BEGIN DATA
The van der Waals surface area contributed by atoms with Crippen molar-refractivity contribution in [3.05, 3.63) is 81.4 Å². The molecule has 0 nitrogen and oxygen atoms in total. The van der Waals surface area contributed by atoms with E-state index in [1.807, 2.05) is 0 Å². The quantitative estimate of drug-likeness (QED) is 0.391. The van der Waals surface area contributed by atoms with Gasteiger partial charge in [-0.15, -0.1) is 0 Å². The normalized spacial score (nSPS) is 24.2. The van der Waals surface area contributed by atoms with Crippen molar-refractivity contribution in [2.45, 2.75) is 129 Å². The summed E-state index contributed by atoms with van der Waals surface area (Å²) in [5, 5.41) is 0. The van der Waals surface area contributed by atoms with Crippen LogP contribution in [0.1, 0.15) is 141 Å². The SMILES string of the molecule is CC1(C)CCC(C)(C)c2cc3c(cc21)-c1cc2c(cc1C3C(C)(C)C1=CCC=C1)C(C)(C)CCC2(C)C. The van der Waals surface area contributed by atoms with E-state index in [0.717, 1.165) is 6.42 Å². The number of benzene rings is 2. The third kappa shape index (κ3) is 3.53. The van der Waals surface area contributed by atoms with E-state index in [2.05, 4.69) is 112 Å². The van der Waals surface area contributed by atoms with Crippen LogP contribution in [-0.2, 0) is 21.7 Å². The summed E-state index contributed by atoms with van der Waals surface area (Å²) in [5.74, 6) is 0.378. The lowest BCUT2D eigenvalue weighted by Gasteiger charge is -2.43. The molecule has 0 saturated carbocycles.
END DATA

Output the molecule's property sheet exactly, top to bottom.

The van der Waals surface area contributed by atoms with Crippen molar-refractivity contribution in [3.05, 3.63) is 81.4 Å². The molecule has 0 nitrogen and oxygen atoms in total. The van der Waals surface area contributed by atoms with E-state index in [1.807, 2.05) is 0 Å². The quantitative estimate of drug-likeness (QED) is 0.391. The van der Waals surface area contributed by atoms with Gasteiger partial charge in [-0.15, -0.1) is 0 Å². The normalized spacial score (nSPS) is 24.2. The van der Waals surface area contributed by atoms with Crippen molar-refractivity contribution in [2.45, 2.75) is 129 Å². The summed E-state index contributed by atoms with van der Waals surface area (Å²) in [5, 5.41) is 0. The van der Waals surface area contributed by atoms with Crippen LogP contribution in [0.1, 0.15) is 141 Å². The SMILES string of the molecule is CC1(C)CCC(C)(C)c2cc3c(cc21)-c1cc2c(cc1C3C(C)(C)C1=CCC=C1)C(C)(C)CCC2(C)C. The van der Waals surface area contributed by atoms with E-state index in [0.717, 1.165) is 6.42 Å². The number of benzene rings is 2. The third kappa shape index (κ3) is 3.53. The van der Waals surface area contributed by atoms with E-state index in [2.05, 4.69) is 112 Å². The van der Waals surface area contributed by atoms with Crippen LogP contribution in [-0.2, 0) is 21.7 Å². The summed E-state index contributed by atoms with van der Waals surface area (Å²) in [5.74, 6) is 0.378. The lowest BCUT2D eigenvalue weighted by Gasteiger charge is -2.43. The molecule has 0 saturated carbocycles.